The seed of all scales of hysteria is the same: cognitive dissonance. Cognitive dissonance refers to a situation involving conflicting attitudes, beliefs, behaviors, and thoughts. This produces a feeling of discomfort leading to an alteration in one of the attitudes, beliefs, behaviors, or thoughts to reduce the discomfort and restore balance. Cognitive dissonance is the nature of dualistic thinking. A cognitive dissonance example is, God is love and God made the universe. Most ACIM people are well aware of the variety of religious craziness that has been invented to rationalize contradictions like that one. Religion is a treasure trove of cognitive dissonance and so is politics. That's why religion and politics are pretty much the two most dangerous subjects to talk about lol. Because when discussing such topics outside the bubble of those who share the same basic delusions, such discussions start exposing cognitive dissonance. In other words, egos become threatened.

Many are probably aware of Aesop's fable The Fox and the Grapes. That fable is about cognitive dissonance.

Driven by hunger, a fox tried to reach some grapes hanging high on the vine but was unable to, although he leaped with all his strength. As he went away, the fox remarked "Oh, you aren't even ripe yet! I don't need any sour grapes." People who speak disparagingly of things that they cannot attain would do well to apply this story to themselves.

In that story, it is possible the grapes really were sour. And if the fox had got one grape and found it was sour then it would have been justifiable to leave the other grapes. But making up a story to dismiss the grapes as sour is cognitive dissonance at work. The fox wanted the grapes but the reality was that the fox could not get them. This is how the ego preserves itself. The ego hallucinates justifications to preserve the ego. For instance, treating oneness as unobtainable leads to all kinds of sour grapes dismissals of God.

The ego can't exist without cognitive dissonance. Cognitive dissonance requires hallucinating a justification to maintain inner conflict. Ego is the essence of inner conflict. Therefore, ego preservation requires hallucinating a reality that does not exist. That's what this universe is after all. And that's also why no two people see the world the same. That's the first law of chaos, the truth is different for everyone. For us to all recognize that we are all the same we have to see the world objectively as it really is: illusory. To do that requires true forgiveness. Forgiveness is the ego eradicator because it is the cognitive dissonance eradicator.

Cognitive dissonance leads to confirmation bias and projection. Confirmation bias and projection are major tells for cognitive dissonance and general hysteria. If you look at A Course in Miracles with the concept of cognitive dissonance in mind, you will see how much of the course is about teaching people how to remedy cognitive dissonance. Although the word dissonance isn't in the course, look for words like contradiction, contrary, and contrast in the course sometime, they're almost everywhere.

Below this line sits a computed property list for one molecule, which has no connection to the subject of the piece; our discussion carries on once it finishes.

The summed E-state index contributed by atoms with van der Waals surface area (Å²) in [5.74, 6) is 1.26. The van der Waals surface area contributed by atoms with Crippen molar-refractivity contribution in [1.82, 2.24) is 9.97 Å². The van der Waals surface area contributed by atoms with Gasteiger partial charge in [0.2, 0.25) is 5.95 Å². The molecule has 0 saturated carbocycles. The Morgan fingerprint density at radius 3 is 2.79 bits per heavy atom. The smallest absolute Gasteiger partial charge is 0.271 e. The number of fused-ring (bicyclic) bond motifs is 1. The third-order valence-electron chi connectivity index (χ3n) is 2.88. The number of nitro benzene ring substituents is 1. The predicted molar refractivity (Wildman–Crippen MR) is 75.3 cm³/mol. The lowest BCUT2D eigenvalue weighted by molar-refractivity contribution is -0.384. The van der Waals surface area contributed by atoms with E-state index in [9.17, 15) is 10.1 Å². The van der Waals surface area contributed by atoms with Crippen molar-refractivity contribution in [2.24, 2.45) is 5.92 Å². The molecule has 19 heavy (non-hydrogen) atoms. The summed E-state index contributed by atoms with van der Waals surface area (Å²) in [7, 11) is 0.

"If Heaven exists there must be hell as well, for contradiction is the way we make what we perceive, and what we think is real." (W.138.1.3)

Now let me pause for a moment and ask you a question before I continue. Are you with me so far on this cognitive dissonance idea and how it relates to hysteria? If you are, pay close attention to what happens next in your mind. Because I know a good percentage of those who read this will have a lot of resistance and want to defend against what I say next as full ego preservation mode kicks in lol.

Currently, about half the United States and even people in other parts of the world are in a mass hysteria. This particular mass hysteria started with the 2016 United States presidential election cycle. But the mass hysteria didn't go into full force until November 8th of 2016.

For those who have been caught up in the current mass hysteria, I've consistently recommended following Dilbert comic creator Scott Adams to help forgive the hysteria away. Even though Adams doesn't seem to consciously realize it, he's helping teach people how to forgive in a round-about secular way. And so, rather than reinvent the wheel, I'm going to borrow some work Scott Adams already did and present it here in italics to progress my point.

On November 8th of 2016, a trigger event for cognitive dissonance occurred. Half the country learned that everything they believed to be both true and obvious turned out to be wrong. The people who thought Trump had no chance of winning were under the impression they were smart people who understood their country, and politics, and how things work in general. When Trump won, they learned they were wrong. They were so very wrong that they reflexively (because this is how all minds work) rewrote the scripts they were seeing in their minds until it all made sense again. The wrong-about-everything crowd decided that the only way their world made sense, with their EGOS intact, is that either the Russians helped Trump win or there are far more racists in the country than they imagined, and he is their king. Those were the seeds of the two mass hysterias we witness today: Russia and racists.

Trump supporters experienced no trigger event for cognitive dissonance when Trump won. Their worldview was confirmed by observed events.